Evan Johnson is a writer and filmmaker living in Winnipeg with his girlfriend and son. He studied film and philosophy at the University of Manitoba and worked at Winnipeg’s Rug Doctor chemical bottling plant before being discovered there by Guy Maddin. In addition to co-directing The Forbidden Room, Evan has made a number of short films, including Bring Me the Head of Tim Horton (2015), co-directed with Galen Johnson and Guy Maddin, and featured at TIFF’s 2015 Wavelengths program.
Galen Johnson is a Winnipeg-based composer and designer whose award-winning work has been exhibited around the globe. Over the years, he has collaborated with filmmaking duo Guy Maddin and Evan Johnson on a number of projects, including the documentary short Bring Me the Head of Tim Horton, which he co-directed and composed, and The Forbidden Room, for which his opening title sequence was named best title sequence of 2015 by artofthetitle.com.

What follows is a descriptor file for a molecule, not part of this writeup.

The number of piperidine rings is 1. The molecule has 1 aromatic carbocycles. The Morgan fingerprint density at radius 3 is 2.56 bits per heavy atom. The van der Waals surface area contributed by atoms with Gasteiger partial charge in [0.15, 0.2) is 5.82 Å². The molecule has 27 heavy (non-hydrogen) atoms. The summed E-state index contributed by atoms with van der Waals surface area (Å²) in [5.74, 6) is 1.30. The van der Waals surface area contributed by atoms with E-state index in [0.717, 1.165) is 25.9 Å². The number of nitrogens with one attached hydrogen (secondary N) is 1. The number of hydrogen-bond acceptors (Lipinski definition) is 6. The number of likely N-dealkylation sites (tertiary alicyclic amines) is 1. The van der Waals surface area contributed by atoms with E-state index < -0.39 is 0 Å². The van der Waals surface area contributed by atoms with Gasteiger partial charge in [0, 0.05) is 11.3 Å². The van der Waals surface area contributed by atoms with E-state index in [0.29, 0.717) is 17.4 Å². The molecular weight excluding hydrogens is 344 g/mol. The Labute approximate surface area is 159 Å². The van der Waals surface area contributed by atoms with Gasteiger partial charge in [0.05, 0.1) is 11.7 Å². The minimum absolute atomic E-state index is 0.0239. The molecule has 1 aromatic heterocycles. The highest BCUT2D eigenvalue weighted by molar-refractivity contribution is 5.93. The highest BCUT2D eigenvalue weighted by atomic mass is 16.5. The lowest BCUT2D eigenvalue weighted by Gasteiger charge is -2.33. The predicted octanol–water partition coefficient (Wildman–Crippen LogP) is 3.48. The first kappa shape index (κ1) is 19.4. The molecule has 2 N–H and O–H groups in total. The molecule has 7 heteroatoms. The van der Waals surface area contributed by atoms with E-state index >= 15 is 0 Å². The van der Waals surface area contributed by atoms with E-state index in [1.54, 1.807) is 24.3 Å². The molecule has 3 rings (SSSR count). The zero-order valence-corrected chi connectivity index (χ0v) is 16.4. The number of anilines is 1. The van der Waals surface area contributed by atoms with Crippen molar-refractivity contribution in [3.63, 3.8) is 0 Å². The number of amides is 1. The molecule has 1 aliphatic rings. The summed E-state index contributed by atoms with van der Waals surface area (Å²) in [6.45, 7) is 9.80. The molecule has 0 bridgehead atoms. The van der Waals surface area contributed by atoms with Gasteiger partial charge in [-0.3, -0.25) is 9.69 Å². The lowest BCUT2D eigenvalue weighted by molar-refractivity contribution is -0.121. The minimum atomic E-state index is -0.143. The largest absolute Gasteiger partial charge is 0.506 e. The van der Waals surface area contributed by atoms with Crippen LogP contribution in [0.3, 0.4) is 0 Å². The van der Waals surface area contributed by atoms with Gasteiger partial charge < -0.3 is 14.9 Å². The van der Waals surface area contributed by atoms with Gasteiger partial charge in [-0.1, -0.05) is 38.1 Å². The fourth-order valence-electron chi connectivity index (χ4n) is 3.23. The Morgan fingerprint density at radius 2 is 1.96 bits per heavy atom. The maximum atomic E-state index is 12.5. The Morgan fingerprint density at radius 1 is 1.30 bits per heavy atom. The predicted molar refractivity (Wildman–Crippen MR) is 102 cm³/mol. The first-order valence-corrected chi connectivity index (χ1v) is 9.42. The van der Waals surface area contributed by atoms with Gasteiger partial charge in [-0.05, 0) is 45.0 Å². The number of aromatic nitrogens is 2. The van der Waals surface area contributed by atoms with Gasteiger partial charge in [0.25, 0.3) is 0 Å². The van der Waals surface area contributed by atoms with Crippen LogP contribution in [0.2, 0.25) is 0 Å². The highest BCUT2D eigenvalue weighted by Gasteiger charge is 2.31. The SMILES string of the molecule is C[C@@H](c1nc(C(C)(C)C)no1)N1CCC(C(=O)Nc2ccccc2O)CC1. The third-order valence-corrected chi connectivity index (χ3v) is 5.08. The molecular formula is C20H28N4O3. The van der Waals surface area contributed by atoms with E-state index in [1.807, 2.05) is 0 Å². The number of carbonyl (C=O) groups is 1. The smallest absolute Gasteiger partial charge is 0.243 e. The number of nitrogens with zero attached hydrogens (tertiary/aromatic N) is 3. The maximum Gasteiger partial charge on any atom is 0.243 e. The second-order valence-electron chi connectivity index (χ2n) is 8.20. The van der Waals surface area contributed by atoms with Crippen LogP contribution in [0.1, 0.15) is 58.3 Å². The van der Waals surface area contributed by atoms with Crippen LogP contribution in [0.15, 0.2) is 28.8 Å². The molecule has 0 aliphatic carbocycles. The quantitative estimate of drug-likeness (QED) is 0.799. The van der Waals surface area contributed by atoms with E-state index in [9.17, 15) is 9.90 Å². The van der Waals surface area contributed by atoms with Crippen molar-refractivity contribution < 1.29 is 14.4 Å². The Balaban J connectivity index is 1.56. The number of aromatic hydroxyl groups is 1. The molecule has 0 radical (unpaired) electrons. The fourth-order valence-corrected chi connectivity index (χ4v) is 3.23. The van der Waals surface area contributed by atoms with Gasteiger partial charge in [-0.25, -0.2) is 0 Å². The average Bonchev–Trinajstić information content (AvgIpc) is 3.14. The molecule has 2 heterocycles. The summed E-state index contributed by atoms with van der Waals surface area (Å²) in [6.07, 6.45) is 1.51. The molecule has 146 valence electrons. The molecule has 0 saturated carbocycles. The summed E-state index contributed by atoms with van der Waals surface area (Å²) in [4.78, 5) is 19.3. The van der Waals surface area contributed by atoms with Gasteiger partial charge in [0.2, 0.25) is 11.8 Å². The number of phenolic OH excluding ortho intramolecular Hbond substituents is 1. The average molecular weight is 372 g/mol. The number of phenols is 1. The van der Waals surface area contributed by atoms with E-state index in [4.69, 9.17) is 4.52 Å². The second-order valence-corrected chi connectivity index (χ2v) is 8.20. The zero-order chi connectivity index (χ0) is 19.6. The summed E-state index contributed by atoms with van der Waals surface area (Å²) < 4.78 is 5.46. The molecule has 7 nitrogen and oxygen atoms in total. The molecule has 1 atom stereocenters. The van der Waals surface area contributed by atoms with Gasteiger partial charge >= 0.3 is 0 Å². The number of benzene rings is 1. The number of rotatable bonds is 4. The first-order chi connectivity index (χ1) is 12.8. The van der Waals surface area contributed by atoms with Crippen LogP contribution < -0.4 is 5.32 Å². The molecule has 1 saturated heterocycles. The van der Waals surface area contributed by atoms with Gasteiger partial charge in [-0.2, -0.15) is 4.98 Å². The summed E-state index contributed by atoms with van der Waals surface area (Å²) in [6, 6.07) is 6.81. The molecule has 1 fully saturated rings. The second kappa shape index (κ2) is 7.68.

NFB Digital Studio profile
The NFB Digital Studio has co-created and produced award-winning interactive works such as Seven Digital Deadly Sins, Circa 1948, Bear 71, Welcome to Pine Point, The Test Tube with David Suzuki and The Last Hunt. Its projects have won over 40 awards, including five Webby Awards, an FWA Site of the Year, several Canadian Screen Awards and Banff Rockies, and a Cannes Cyber Lion.
NFB North West Studio profile
The NFB’s North West Studio produces, co-produces, and co-creates award-winning documentary, animation and interactive works. Recent studio highlights include the animated short If I Was God, the feature documentary Hadwin’s Judgement, the award-winning short Nowhere Land, the internationally acclaimed feature film The Forbidden Room, the feature documentary Everything Will Be, the Oscar-nominated animated short film Wild Life, and the FWA Site of the Year Bear 71.
Tribeca Film Festival’s Storyscapes program
Centre Georges Pompidou
Buffalo Gal Pictures
Screening Room Online: NFB.ca